Wednesday, October 31, 2012

100 years ago this week - Place names and railways

What was happening in the area 100 years ago this week? These are  two railway related articles and are from the South Bourke & Mornington Journal of November 7, 1912. Available on Trove

 South Bourke & Mornington Journal of November 7, 1912, page 2

Pakenham is a northern neighbour to the the Koo-Wee-Rup Swamp, however as this article is about both railways and place names - two of my favourite historical subjects - then I had to include it. The Gippsland line to Sale was opened in stages - Sale to Morwell June 1877, Oakleigh to Bunyip October 1877, Moe to Morwell December 1877, Moe to Bunyip March 1878 and the last stretch from South Yarra to Oakleigh in 1879. Originally the only Station open between Dandenong and Pakenham was at Berwick.

South Bourke & Mornington Journal of November 7, 1912, page 2

The article, above,  lists all the revenue taken at the stations between Oakleigh and Bunyip, including the now defunct stop at the spur line that went to the Necropolis at Springvale and Jefferson's siding - a siding established for the Jefferson timber mill and later brick works at Garfield. It closed in May 1912.  The Necropolis (or Springvale Botanical Cemetery as it is now blandly known as) opened for burials in March 1902 and the railway line from the Springvale Station opened in 1904 - February  for visitors and March for mortuary trains. The Mortuary trains ceased in 1943 and the last visitor train was December 1950.

Koo-Wee-Rup Swamp - early drainage schemes

We will start this blog off with a brief overview of the drainage works on the Swamp. Small scale efforts to drain the  96,000 acre  (40,000 hectare) Swamp began in the 1850s and in 1875 landowners including Duncan MacGregor, who owned Dalmore,  formed the Koo-Wee-Rup Swamp Drainage Committee.  From 1876 this Committee employed over 100 men and created drains that would carry the water from the Cardinia and Toomuc Creeks to Western Port Bay at Moody’s Inlet.

It was obvious however that major works needed to be undertaken to sucessfully drain the Swamp thus the Chief Engineer of the Public Works Department, William Thwaites (1853-1907), surveyed the Swamp in 1887 and his report recommended the construction of the Bunyip Main Drain from where it entered the Swamp in the north to Western Port Bay and a number of smaller side drains.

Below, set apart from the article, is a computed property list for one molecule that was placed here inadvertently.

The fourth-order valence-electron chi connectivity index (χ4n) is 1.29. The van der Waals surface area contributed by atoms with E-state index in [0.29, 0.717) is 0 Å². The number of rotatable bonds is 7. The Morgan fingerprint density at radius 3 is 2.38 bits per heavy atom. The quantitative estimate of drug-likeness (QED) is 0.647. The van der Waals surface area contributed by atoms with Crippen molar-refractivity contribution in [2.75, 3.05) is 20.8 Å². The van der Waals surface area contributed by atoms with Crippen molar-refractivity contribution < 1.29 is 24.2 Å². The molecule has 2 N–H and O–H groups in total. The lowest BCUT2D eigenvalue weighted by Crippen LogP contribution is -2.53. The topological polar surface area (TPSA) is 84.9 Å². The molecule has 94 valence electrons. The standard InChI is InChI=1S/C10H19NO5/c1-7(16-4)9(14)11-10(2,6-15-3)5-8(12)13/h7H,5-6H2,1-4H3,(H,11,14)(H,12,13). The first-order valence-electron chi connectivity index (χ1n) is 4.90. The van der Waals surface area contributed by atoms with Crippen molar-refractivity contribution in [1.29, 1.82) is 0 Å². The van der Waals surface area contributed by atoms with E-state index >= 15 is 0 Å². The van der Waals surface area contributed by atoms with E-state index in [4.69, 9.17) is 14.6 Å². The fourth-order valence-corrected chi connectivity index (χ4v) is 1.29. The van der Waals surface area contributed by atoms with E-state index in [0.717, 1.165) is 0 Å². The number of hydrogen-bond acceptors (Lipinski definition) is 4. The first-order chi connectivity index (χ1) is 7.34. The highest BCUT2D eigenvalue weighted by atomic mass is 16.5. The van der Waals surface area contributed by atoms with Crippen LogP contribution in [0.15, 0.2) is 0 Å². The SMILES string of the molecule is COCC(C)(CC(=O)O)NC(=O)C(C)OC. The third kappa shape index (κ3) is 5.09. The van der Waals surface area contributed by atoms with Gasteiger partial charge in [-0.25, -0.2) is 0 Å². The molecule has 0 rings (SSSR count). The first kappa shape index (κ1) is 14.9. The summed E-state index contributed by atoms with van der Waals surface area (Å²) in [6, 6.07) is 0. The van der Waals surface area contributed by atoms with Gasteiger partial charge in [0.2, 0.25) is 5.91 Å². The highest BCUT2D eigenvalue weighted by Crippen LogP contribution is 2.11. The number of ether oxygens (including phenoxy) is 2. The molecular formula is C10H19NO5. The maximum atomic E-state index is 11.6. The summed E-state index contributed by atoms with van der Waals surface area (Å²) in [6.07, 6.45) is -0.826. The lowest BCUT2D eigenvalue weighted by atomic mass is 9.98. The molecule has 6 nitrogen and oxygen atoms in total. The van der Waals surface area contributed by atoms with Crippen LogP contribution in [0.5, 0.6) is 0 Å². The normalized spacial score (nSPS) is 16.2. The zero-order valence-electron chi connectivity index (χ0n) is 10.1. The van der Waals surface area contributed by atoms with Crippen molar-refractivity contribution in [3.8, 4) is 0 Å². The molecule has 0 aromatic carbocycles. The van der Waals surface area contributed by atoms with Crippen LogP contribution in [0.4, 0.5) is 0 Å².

A tender was advertised in 1889. In spite of strikes, floods and bad weather by March, 1893, the private contractors had constructed the 16 miles of the drain from the Bay to the south of Bunyip and the Public Works Department considered the Swamp was now dry enough for settlement. At one time over 500 men were employed and all the work was done by hand, using axes.

The picturesque Bunyip Main Drain, taken in the 1940s.
Koo-Wee-Rup Swamp Historical Society photograph.

In spite of what seemed to be good progress - the Public Works Department had been unhappy with the rate of progress and took over its completion in 1893 and appointed the Engineer, Carlo Catani (1852-1918). The 1890s was a time of economic depression in Australia and various Government Schemes were implemented to provide employment and to stop the drift of the unemployed to the city. One of these schemes was the Village settlement Scheme. The aim was for the settlers to find employment outside the city and to boost their income from the sale of produce from their farms. It was in this context that Catani implemented the Village Settlement Scheme on the swamp.

Under this Scheme, all workers had to be married, accept a 20 acre block and spend a fortnight working on the drains for wages and a fortnight improving their block and maintaining adjoining drains. The villages were Koo-Wee-Rup, Five Mile, Cora Lynn, Vervale, Iona and Yallock.

Many of the settlers were unused to farming and hard physical labour, others were deterred by floods and ironically a drought that caused a bushfire, however many stayed and communities developed. By 1904, over 2,000 people including 1,400 children lived on the Swamp. By the 1920s, the area was producing one quarter of Victorian potatoes.

There was a second wave of settlers in the early 1900s where those selected had previous farm experience, such as my great grandfather, James Rouse who had been a market gardener in England. James, a widower,  arrived in 1903 with his eleven year old son, Joe. He had selected 56 acres on Murray Road at Cora Lynn and his arrival started the Rouse family's 115 year connection to the Swamp.

That's James Rouse, my great grandfather, above.  He was born July 26, 1862 at Stratford on Avon in England and died at Cora Lynn on August 29, 1939. He had married Annie Glover of Clydebank (Victoria) on February 2, 1892 and they had five children.  Sadly Annie, born July 7, 1865 died on February 7, 1899 aged 33. She was pre-deceased by their two daughters Ruth and Annie. Another daughter Emily died in tragic circumstances  - she was found drowned in the Yarra on August 24, 1919 aged 25. Lucy (born September 2, 1895) died October 27, 1981. We knew her very well and saw a lot of her. She was living at Garfield when she died. Finally, my grand father Joseph Albert Rouse was born at Clydebank on November 9, 1892 and died September 3, 1954.